… for why would you ever want to know me or thyself? [said the star to humanity]
… for why would you ever want to know me or thyself? [said the star to humanity]
…I have wanted there to be
no story. I have wanted
only facts. At any given point in time
there cannot be a story: time,
except as now, does not exist…
… DISTANCE …
… …She talks at length about distances…
…“Training is a distancing” she says as she closes her eyes to paint.
Before she places brush to oil she gives time to an object, often of natural construction, such as a shell or a stone. She holds it in her hand sensing its textures and forms as she embodies the psychic resonance [psychic traces] sheltered with-in the object itself.
Walter Benjamin comes quickly to mind through his concept of aura: “We define the aura […] as the unique phenomenon of a distance, however close it may be.” (1) he writes in his 1936 essay The Work of Art in the Age of Mechanical Reproduction.
Aura to Benjamin is a property of time engrained in natural objects: “If, while resting on a summer afternoon, you follow with your eyes a mountain range on the horizon or a branch which casts its shadow over you, you experience the aura of those mountains, of that branch.” (2). Aura is a property naturally bestowed on things — collected through the erosion of time and special to the object itself.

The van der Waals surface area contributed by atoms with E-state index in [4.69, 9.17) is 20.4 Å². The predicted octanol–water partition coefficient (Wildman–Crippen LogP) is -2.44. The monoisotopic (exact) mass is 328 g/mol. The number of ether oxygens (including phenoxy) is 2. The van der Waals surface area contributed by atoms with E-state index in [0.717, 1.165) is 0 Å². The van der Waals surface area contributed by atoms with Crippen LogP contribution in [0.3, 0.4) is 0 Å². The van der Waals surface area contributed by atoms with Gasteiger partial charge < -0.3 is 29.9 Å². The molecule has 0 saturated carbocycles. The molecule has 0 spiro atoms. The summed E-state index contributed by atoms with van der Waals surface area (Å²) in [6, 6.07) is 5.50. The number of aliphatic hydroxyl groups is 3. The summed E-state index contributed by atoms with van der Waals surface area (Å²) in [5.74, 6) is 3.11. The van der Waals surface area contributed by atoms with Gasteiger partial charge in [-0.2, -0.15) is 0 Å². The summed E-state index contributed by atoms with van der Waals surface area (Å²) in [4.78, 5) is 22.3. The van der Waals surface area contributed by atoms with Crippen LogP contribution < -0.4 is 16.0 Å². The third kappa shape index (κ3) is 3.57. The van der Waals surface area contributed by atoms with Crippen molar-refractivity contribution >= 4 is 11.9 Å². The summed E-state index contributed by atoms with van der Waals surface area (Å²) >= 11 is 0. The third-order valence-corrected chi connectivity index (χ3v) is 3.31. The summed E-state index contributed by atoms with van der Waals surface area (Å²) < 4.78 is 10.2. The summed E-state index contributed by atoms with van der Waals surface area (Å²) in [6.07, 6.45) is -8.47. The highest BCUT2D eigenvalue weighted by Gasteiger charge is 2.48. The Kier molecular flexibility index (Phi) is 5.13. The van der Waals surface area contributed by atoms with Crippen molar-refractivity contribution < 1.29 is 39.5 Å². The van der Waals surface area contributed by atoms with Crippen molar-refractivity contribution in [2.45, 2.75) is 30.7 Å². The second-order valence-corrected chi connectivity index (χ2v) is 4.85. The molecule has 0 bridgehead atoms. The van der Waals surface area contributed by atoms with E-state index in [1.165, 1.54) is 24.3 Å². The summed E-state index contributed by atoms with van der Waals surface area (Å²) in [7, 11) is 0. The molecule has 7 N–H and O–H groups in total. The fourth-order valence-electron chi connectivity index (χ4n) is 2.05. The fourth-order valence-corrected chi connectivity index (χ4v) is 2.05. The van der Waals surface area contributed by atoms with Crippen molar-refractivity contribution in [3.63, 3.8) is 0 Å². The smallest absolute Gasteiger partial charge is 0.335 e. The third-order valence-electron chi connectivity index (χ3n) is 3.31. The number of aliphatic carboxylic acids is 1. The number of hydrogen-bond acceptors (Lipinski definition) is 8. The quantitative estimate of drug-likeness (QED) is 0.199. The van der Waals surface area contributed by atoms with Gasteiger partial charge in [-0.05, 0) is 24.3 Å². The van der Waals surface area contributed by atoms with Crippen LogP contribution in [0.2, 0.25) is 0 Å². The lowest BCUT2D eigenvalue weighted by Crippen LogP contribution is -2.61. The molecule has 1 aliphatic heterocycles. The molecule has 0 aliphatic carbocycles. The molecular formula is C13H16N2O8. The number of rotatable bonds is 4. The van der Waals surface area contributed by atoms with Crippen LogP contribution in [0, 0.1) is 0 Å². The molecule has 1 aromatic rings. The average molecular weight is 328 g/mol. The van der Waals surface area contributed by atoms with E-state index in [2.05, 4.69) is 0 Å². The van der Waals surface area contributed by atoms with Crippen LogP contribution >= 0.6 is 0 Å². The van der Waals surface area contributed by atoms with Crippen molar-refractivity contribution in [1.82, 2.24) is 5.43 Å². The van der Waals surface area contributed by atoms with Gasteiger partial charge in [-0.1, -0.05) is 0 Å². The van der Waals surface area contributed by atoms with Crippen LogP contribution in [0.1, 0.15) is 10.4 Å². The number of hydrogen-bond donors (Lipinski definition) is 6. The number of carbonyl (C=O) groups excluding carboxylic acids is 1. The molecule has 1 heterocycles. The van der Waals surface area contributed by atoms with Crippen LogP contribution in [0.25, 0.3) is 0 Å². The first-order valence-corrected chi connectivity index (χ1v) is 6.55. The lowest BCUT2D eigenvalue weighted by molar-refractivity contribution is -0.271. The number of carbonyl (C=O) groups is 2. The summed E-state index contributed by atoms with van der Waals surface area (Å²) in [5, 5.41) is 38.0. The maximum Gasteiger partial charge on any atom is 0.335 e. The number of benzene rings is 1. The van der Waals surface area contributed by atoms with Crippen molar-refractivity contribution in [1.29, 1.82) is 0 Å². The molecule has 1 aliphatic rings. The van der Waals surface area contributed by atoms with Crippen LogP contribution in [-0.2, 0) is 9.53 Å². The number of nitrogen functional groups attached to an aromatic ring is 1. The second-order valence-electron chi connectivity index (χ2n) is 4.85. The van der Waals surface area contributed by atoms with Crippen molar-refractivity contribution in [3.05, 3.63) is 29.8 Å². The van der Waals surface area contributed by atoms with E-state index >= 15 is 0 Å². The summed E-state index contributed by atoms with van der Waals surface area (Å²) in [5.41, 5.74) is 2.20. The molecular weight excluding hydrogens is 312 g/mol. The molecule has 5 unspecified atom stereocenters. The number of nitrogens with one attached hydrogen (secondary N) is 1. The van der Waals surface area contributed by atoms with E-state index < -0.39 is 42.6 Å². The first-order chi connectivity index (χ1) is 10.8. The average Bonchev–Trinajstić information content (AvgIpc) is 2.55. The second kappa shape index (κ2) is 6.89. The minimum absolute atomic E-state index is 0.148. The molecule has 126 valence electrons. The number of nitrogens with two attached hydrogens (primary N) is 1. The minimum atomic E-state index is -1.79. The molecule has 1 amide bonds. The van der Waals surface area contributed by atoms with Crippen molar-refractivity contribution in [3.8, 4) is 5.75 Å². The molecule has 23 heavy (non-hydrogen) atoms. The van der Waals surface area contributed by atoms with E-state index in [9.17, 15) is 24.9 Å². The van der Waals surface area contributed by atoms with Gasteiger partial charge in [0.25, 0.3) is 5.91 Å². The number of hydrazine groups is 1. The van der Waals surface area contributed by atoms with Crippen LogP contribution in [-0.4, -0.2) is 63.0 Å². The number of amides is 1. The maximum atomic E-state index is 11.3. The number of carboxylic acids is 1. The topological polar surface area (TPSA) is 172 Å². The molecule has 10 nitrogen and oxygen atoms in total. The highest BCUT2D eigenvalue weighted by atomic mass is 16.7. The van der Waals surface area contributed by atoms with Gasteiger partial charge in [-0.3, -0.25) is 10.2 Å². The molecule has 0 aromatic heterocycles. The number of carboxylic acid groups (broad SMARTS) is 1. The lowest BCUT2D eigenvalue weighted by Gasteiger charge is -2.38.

To Benjamin the artist enacts a “contemporary decay of the aura” (3) when they move to represent a natural object. The painter when painting the landscape must undo the distance of aura natural within it and import an unnatural proximity to the object through the painting itself. Painting to Benjamin is practice of proximity and a cut into distance.